When Charles Dickens penned “A Tale of Two Cities” and included the famous “It was the worst of times, it was the best of times” line, I am sure he had no idea he’d be describing my 2010 experience.
Last year, was filled with amazing ‘highs’ and seemingly right after those moments, devastating ‘lows.’ And I’m sure I’m not alone.
As a matter of fact, before the New Year I was chatting with a colleague about how complex 2010 was for me. She said “2010 did a number on me too. I’m going to be crawling into 2011.”
Wait. Before you think this is a “whoa is me” moment, it’s actually just the opposite. It’s actually a moment of celebration. Because whether you walked, ran, skipped or — like me and my colleague — crawled into the New Year, the important thing is that you made it!
I love how Paul puts it in 2 Corinthians 4:8–9 (NKJV): “We are hard-pressed on every side, yet not crushed; we are perplexed, but not in despair; persecuted, but not forsaken; struck down, but not destroyed.”
You may have crawled into 2011, but you are here! And that means that God still has great things in store for you! There’s just one catch.
If you really want to experience God’s blessings this year…or any year to follow…you must do one thing. It’s quite simple. Yet extremely difficult to do.
You must decide, once and for all, that you will not live your life simply by what you see.
I know. We’ve heard it before. “For we walk by faith, not by sight” (2 Corinthians 5:7). But most of us, if we are honest, are doing just the opposite. In 2010 I learned a pretty impactful “God-lesson.” Here it is: When it comes to seeing things through the lens of my ‘natural’ sight, I have 20-20 vision. But when it comes to seeing things through the lens of my faith, I am often blind.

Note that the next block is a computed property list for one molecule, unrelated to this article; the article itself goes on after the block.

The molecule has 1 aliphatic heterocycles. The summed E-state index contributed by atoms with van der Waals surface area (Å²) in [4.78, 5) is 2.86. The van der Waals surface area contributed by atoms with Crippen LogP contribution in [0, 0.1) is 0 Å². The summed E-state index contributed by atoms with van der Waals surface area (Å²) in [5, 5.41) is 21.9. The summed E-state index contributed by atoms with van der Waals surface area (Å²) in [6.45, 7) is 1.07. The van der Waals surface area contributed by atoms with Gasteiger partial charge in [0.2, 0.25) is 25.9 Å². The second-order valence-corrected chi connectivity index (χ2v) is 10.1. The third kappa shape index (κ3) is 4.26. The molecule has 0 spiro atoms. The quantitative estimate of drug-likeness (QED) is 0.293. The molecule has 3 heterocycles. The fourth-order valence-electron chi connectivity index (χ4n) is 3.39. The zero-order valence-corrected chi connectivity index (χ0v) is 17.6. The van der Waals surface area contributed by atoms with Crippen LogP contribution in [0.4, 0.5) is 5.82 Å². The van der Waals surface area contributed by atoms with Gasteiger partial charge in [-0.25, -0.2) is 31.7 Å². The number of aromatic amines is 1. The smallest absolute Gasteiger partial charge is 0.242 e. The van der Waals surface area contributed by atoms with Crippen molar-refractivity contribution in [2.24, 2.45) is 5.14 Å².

Wow. Seeing it in print is even more convicting. But that is why I experienced such a “Charles Dickens – Worst of times, best of times” year. It all boiled down to which lens I chose to look through.
In Matthew 14, the Disciples were experiencing “A Tale of Two Cities” in their own lives. One moment they are surrounded by a multitude of people with nothing to eat, and the next moment Jesus feeds them all. Then the Disciples are in a boat being tossed by waves and the next moment Jesus is walking towards them on water. Finally, Peter is walking on water, begins to sink and Jesus is right there to save him. Highs and lows. Worst of times, best of times.
But if you read Matthew 14:13-33 carefully, you’ll see that each of the Disciples’ challenging moments boiled down to what they saw through the lens of their natural sight and not what they saw through the lens of their faith.
The lens of their faith was so clouded that they even thought Jesus was a ghost! (Matthew 14:26). Come on…can’t you admit that you’ve been there too? The very thing you thought was out to destroy you, was actually the very thing God sent to save you. Your lens simply needed to be changed.